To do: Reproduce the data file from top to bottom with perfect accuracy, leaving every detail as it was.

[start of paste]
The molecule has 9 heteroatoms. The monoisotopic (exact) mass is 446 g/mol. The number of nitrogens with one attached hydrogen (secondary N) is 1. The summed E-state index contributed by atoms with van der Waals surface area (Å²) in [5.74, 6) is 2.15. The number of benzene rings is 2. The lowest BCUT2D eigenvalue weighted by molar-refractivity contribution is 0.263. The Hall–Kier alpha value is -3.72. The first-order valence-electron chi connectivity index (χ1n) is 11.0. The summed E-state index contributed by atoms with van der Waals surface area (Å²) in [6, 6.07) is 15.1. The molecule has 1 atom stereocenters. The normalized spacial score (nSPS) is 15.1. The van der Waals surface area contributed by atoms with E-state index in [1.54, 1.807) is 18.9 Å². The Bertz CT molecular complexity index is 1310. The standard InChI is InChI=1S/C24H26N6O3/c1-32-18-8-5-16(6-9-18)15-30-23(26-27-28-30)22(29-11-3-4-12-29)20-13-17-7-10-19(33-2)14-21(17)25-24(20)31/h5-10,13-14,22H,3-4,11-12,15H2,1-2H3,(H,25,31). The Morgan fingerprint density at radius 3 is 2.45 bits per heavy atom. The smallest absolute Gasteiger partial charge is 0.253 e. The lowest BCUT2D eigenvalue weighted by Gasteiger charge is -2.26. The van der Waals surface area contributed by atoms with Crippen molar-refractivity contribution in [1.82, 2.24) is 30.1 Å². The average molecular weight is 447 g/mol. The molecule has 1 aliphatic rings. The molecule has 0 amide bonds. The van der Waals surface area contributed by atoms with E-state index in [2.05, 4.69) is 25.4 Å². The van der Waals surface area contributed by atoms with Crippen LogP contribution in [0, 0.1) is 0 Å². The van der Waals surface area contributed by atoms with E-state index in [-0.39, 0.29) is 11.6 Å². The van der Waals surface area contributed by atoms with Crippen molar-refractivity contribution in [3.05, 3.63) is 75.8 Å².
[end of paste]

The molecule has 9 heteroatoms. The monoisotopic (exact) mass is 446 g/mol. The number of nitrogens with one attached hydrogen (secondary N) is 1. The summed E-state index contributed by atoms with van der Waals surface area (Å²) in [5.74, 6) is 2.15. The number of benzene rings is 2. The lowest BCUT2D eigenvalue weighted by molar-refractivity contribution is 0.263. The Hall–Kier alpha value is -3.72. The first-order valence-electron chi connectivity index (χ1n) is 11.0. The summed E-state index contributed by atoms with van der Waals surface area (Å²) in [6, 6.07) is 15.1. The molecule has 1 atom stereocenters. The normalized spacial score (nSPS) is 15.1. The van der Waals surface area contributed by atoms with E-state index in [1.54, 1.807) is 18.9 Å². The Bertz CT molecular complexity index is 1310. The standard InChI is InChI=1S/C24H26N6O3/c1-32-18-8-5-16(6-9-18)15-30-23(26-27-28-30)22(29-11-3-4-12-29)20-13-17-7-10-19(33-2)14-21(17)25-24(20)31/h5-10,13-14,22H,3-4,11-12,15H2,1-2H3,(H,25,31). The Morgan fingerprint density at radius 3 is 2.45 bits per heavy atom. The smallest absolute Gasteiger partial charge is 0.253 e. The lowest BCUT2D eigenvalue weighted by Gasteiger charge is -2.26. The van der Waals surface area contributed by atoms with Crippen molar-refractivity contribution in [1.82, 2.24) is 30.1 Å². The average molecular weight is 447 g/mol. The molecule has 1 aliphatic rings. The molecule has 0 amide bonds. The van der Waals surface area contributed by atoms with E-state index in [2.05, 4.69) is 25.4 Å². The van der Waals surface area contributed by atoms with Crippen LogP contribution in [0, 0.1) is 0 Å². The van der Waals surface area contributed by atoms with E-state index in [-0.39, 0.29) is 11.6 Å². The van der Waals surface area contributed by atoms with Crippen molar-refractivity contribution in [3.05, 3.63) is 75.8 Å².